Sounds strange, I know. But I hope you never have reason to meet Dr. Noah Federman, who makes his living saving children’s lives.
Extraordinary guy. Take all the athletes I’ve met in more than 40 years and this is my hero, even though he has to admit, “Some see me coming and it’s a visceral reaction; they put their heads in a trash can and throw up.
“I’m not that ugly,” he protests, and we argue for the next 10 minutes.
I wear a hat with the name of the place where he works to every game as a reminder to athletes how lucky they have it. Most just look at it as a hat.
It might be five years since I last saw Federman.
But I get an email from Jeffrey Hughes. I’ve never heard of Hughes, but he mentions Federman, Ben Howland and John Wooden. And I’m a sucker for anything Wooden.
He mentions another extraordinary human being who happens to be his own son, 9-year-old Jeffrey Jr.
He says Wooden once held a 3-month-old Jeffrey in his arms. “He wouldn’t let go,” Hughes says.
Wooden always did have an eye for talent.
Hughes says Jeffrey Jr. is now Howland’s friend. I didn’t know Howland had friends.
He says Howland has visited with Jeffrey for more than a year, and he says the last time Howland met with his son he told him, “I love you.”
I only know Howland as a screamer who goes through life gritting his teeth and overcoaching. I email Howland to find out if he’s OK.
Howland calls. He starts talking about “the toughest kid he’s ever known,” so I figure we’re discussing Saturday’s game with Arizona.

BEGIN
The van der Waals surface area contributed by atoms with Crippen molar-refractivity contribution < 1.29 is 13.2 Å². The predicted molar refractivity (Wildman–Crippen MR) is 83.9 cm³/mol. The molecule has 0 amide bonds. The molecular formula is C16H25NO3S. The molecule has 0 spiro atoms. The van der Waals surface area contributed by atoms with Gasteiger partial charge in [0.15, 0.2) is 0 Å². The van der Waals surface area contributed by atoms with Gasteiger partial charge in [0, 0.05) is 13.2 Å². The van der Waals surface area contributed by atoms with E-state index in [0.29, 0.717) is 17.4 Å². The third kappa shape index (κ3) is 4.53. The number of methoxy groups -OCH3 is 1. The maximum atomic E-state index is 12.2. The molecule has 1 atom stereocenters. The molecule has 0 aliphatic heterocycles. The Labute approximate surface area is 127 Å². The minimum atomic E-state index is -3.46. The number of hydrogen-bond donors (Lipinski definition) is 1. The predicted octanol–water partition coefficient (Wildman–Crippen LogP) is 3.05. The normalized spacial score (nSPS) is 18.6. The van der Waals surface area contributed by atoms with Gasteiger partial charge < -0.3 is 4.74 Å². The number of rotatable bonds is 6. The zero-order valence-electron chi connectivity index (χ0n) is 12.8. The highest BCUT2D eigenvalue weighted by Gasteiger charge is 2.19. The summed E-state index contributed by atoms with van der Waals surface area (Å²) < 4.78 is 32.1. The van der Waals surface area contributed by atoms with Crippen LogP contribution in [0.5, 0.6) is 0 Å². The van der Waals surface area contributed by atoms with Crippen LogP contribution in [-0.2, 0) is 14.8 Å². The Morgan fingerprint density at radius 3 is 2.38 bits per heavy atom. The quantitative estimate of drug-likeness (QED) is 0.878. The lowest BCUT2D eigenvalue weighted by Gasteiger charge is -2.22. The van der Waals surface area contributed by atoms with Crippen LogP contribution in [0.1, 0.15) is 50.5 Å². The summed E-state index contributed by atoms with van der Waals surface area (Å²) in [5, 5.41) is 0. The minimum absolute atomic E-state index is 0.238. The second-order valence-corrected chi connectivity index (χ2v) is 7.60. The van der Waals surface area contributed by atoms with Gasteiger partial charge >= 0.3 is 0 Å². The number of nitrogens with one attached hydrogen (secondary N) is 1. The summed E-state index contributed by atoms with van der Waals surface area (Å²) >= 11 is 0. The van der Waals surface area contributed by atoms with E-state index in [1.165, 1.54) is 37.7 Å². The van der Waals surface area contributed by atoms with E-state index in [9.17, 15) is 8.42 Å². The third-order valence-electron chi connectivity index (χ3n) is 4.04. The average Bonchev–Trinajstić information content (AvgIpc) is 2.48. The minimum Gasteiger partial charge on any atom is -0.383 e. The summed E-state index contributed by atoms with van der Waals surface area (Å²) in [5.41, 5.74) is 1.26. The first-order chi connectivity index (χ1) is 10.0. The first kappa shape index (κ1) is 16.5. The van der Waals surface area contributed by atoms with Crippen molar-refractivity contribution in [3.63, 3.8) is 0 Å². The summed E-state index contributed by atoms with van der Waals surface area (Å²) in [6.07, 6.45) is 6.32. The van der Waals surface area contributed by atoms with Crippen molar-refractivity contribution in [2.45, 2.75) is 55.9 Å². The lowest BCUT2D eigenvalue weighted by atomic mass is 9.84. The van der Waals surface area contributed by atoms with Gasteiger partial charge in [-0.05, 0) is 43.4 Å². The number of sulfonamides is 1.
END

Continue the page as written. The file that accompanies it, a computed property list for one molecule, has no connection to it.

But he says, “He’s just 9,” and so we’re talking Jeffrey. “You want your players to be tough, but let me tell you about tough. You should meet him.”
So I do. First person I see is Federman, and I don’t like where this is going. The kid, meanwhile, has his head in a throw-up bucket.
My first thought is poor kid, he’s going to have to stay hospitalized and miss Saturday night’s basketball game. Way to go Federman.
Then I meet the kid’s parents. All these years following sports and it’s amazing how the best people are usually parents.
And 14 months ago they were parents just like you.
They have four kids, three of them parked between the ages of 5 and 8 at the time. Jeffrey is the 8-year-old, a third-grader with a stomachache sent to the school nurse.
It’s a Monday; by Thursday they are talking about putting him in the hospital.
“We sense something is really wrong,” says Jeffrey’s dad. “We want one more night with our son so we take him home.”
That night, Mom, Dad and child sleep together.
Friday, life changes. Jeffrey has a cancer so rare there are only a couple of hundred cases known in the country. It has a 20% survival rate. Some stomachache.
“What does 20 percent mean to a parent?” says UCLA’s Federman. “It means there’s a chance.”
Jeffrey’s father hears the diagnosis, though, and gets mad. He walks out of the hospital, across the street and downs two glasses of vodka before falling to the floor.
Annie, Jeffrey’s mom, remains and listens. She has no idea until now what “sarcoma” means, or DSRCT, which is short for desmoplastic small round cell tumors. But she will.
When she hears the name of a doctor in New York who might help she wants to take her son to the airport.
That was 12 rounds of chemotherapy ago, five weeks of radiation, complications, trips to the emergency room and five operations to remove 14 tumors from their son’s tummy.
There are also too many nights to count, Mom or Dad sleeping on the couch in the hospital, always one of them here.